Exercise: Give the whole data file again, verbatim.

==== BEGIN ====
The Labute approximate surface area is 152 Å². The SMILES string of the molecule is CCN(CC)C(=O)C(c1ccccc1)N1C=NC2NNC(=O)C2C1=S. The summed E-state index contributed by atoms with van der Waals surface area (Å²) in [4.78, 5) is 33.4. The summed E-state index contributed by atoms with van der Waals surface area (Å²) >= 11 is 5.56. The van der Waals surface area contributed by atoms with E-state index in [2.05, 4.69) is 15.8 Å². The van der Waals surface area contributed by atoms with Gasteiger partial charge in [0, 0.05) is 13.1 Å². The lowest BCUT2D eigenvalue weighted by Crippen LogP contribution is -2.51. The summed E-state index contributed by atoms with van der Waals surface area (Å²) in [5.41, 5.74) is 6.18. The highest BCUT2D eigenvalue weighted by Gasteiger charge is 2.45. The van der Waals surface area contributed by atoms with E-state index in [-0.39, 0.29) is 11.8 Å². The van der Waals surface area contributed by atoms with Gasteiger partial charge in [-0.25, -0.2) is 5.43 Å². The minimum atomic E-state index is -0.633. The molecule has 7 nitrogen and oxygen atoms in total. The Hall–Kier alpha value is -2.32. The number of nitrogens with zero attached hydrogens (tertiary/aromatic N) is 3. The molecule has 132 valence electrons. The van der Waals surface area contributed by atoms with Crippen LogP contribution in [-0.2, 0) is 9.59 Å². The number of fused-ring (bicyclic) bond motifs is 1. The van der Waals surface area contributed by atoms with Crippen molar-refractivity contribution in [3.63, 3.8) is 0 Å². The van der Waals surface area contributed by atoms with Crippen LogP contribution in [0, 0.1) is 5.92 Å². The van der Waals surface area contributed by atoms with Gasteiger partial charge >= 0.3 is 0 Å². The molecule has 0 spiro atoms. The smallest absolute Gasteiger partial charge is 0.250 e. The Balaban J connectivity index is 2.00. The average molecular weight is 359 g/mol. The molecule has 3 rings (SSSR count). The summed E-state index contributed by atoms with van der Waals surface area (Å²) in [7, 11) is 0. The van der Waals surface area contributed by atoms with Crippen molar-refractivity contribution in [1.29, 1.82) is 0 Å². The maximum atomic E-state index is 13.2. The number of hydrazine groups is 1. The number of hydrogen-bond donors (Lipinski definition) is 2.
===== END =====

The Labute approximate surface area is 152 Å². The SMILES string of the molecule is CCN(CC)C(=O)C(c1ccccc1)N1C=NC2NNC(=O)C2C1=S. The summed E-state index contributed by atoms with van der Waals surface area (Å²) in [4.78, 5) is 33.4. The summed E-state index contributed by atoms with van der Waals surface area (Å²) >= 11 is 5.56. The van der Waals surface area contributed by atoms with E-state index in [2.05, 4.69) is 15.8 Å². The van der Waals surface area contributed by atoms with Gasteiger partial charge in [0, 0.05) is 13.1 Å². The lowest BCUT2D eigenvalue weighted by Crippen LogP contribution is -2.51. The summed E-state index contributed by atoms with van der Waals surface area (Å²) in [5.41, 5.74) is 6.18. The highest BCUT2D eigenvalue weighted by Gasteiger charge is 2.45. The van der Waals surface area contributed by atoms with E-state index in [-0.39, 0.29) is 11.8 Å². The van der Waals surface area contributed by atoms with Gasteiger partial charge in [-0.25, -0.2) is 5.43 Å². The minimum atomic E-state index is -0.633. The molecule has 7 nitrogen and oxygen atoms in total. The Hall–Kier alpha value is -2.32. The number of nitrogens with zero attached hydrogens (tertiary/aromatic N) is 3. The molecule has 132 valence electrons. The van der Waals surface area contributed by atoms with Crippen LogP contribution in [-0.2, 0) is 9.59 Å². The number of fused-ring (bicyclic) bond motifs is 1. The van der Waals surface area contributed by atoms with Crippen molar-refractivity contribution in [3.63, 3.8) is 0 Å². The van der Waals surface area contributed by atoms with Crippen LogP contribution in [0, 0.1) is 5.92 Å². The van der Waals surface area contributed by atoms with Gasteiger partial charge >= 0.3 is 0 Å². The molecule has 0 spiro atoms. The smallest absolute Gasteiger partial charge is 0.250 e. The Balaban J connectivity index is 2.00. The average molecular weight is 359 g/mol. The molecule has 3 rings (SSSR count). The summed E-state index contributed by atoms with van der Waals surface area (Å²) in [7, 11) is 0. The van der Waals surface area contributed by atoms with Crippen molar-refractivity contribution in [1.29, 1.82) is 0 Å². The maximum atomic E-state index is 13.2. The number of hydrazine groups is 1. The number of hydrogen-bond donors (Lipinski definition) is 2.